John Clare and the Bounds of Circumstance
McGill-Queen's Press - MQUP, 1987 - 217 páginas
The author suggests that the full significance of Clare's contribution to English literature is found not in his social criticism, but in his refusal to dissociate himself from his past or to become assimilated into the mainstream of English culture at the expense of his class-identity. She argues that a clear set of aesthetic principles informs his finest work and provides the first thematic and structural classification of his poetry. Focussing on the major vocational poems and selected passages from the prose, she shows how Clare formulated the creative ideas and rhetorical techniques that allowed him to give unified expression to both his social and literary concerns. Clare's deep involvement with nature and rural England was not only the basis for his poetry, but also enabled him to articulate beliefs which opposed the inhumane values of his time.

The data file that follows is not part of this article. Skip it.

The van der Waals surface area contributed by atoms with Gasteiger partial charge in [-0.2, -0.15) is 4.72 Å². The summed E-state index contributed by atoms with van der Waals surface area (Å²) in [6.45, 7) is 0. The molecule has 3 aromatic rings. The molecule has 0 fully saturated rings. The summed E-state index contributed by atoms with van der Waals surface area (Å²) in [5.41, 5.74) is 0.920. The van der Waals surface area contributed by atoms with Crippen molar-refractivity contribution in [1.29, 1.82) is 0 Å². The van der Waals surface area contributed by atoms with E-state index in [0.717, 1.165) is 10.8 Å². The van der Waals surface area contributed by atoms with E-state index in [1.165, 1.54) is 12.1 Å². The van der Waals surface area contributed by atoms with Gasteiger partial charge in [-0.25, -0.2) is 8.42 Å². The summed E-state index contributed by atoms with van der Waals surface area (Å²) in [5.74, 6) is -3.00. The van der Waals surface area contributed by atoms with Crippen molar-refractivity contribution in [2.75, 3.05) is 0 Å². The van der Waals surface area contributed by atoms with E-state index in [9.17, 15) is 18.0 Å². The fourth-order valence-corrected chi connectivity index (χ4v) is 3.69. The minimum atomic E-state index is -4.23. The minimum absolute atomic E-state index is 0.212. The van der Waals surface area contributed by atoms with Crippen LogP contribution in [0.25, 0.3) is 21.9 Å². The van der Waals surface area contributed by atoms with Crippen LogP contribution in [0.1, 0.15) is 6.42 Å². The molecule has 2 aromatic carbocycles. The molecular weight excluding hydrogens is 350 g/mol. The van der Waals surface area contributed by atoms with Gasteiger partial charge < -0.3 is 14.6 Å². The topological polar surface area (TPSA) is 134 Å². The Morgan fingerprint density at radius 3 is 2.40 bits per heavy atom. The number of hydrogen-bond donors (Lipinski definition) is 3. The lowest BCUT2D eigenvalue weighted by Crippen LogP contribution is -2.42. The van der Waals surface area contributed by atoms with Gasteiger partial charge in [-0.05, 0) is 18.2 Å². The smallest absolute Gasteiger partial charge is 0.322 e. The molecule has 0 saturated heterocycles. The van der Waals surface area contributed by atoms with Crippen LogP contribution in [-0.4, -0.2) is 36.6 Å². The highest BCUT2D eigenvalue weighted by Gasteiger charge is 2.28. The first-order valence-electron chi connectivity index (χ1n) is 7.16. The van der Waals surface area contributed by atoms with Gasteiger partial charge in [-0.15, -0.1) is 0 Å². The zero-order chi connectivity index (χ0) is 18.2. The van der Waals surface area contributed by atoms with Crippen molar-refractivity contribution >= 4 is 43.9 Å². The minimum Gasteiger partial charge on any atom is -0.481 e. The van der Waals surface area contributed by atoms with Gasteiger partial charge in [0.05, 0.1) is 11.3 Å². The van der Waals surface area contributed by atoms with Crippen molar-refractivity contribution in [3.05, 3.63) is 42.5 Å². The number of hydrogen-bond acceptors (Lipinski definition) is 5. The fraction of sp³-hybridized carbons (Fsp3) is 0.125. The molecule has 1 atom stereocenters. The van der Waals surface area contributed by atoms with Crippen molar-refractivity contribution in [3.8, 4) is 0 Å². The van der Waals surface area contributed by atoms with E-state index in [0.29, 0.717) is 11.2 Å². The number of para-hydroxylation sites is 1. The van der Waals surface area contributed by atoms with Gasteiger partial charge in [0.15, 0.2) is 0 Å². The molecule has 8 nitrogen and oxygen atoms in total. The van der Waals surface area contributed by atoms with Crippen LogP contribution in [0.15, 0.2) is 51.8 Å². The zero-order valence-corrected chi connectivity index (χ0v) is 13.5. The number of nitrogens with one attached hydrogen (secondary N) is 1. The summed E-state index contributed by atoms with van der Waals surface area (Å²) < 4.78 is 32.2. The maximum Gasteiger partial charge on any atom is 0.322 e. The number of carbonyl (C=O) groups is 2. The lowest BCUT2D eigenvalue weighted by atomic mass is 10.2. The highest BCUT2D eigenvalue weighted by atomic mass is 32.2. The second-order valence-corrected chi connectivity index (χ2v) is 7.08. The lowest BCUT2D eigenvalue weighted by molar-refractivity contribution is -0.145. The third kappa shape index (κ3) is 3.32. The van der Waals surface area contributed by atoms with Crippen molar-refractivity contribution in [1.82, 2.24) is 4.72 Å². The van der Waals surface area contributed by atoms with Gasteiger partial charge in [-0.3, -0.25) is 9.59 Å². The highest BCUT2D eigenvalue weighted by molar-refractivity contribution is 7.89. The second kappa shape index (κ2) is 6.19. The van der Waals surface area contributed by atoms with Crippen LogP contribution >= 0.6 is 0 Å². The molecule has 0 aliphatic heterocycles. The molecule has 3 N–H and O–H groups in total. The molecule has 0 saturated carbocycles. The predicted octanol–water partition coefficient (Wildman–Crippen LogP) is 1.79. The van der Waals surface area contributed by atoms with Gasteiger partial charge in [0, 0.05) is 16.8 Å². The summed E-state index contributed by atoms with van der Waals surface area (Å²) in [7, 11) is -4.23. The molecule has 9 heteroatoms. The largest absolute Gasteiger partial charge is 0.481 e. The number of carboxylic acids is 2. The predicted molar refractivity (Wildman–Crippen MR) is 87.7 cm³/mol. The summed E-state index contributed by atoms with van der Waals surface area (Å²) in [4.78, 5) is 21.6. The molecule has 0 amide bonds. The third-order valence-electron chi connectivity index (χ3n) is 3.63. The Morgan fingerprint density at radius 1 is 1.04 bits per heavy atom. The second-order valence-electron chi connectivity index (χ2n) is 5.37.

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aesthetic appears argued Autobiography Barrell believed bird poems Bloomfield bluecap Burns Casterton character claim Clare wrote Clare's poetry common convey Cowper creative Critical Heritage culture describe dialect-words early enclosure elegies English Eric Robinson experience expressed fact fancy fear feel felt fields genteel georgic green language heart Helpston human Ibid idea identity imagery imagination JCOA John Barrell John Clare Keats landscape landscape art language learned Letters literary live look Lubin Lyrical Lyrical Ballads mind muse nature nature's Nest never Northamptonshire offered Parish pastoral perception pleasures poesy poet poet's poetic political poverty praise Prose Radstock readers red fallow robin Round-Oak Waters rural labouring poor sense shepherd Shepherd's Calendar sing social society solitude speak stanzas suggest that Clare thee theme things thought Tibbie tion tone tradition uneducated values Village Minstrel vocational poems vulgar Wallace Stevens wild words Wordsworth working-class writing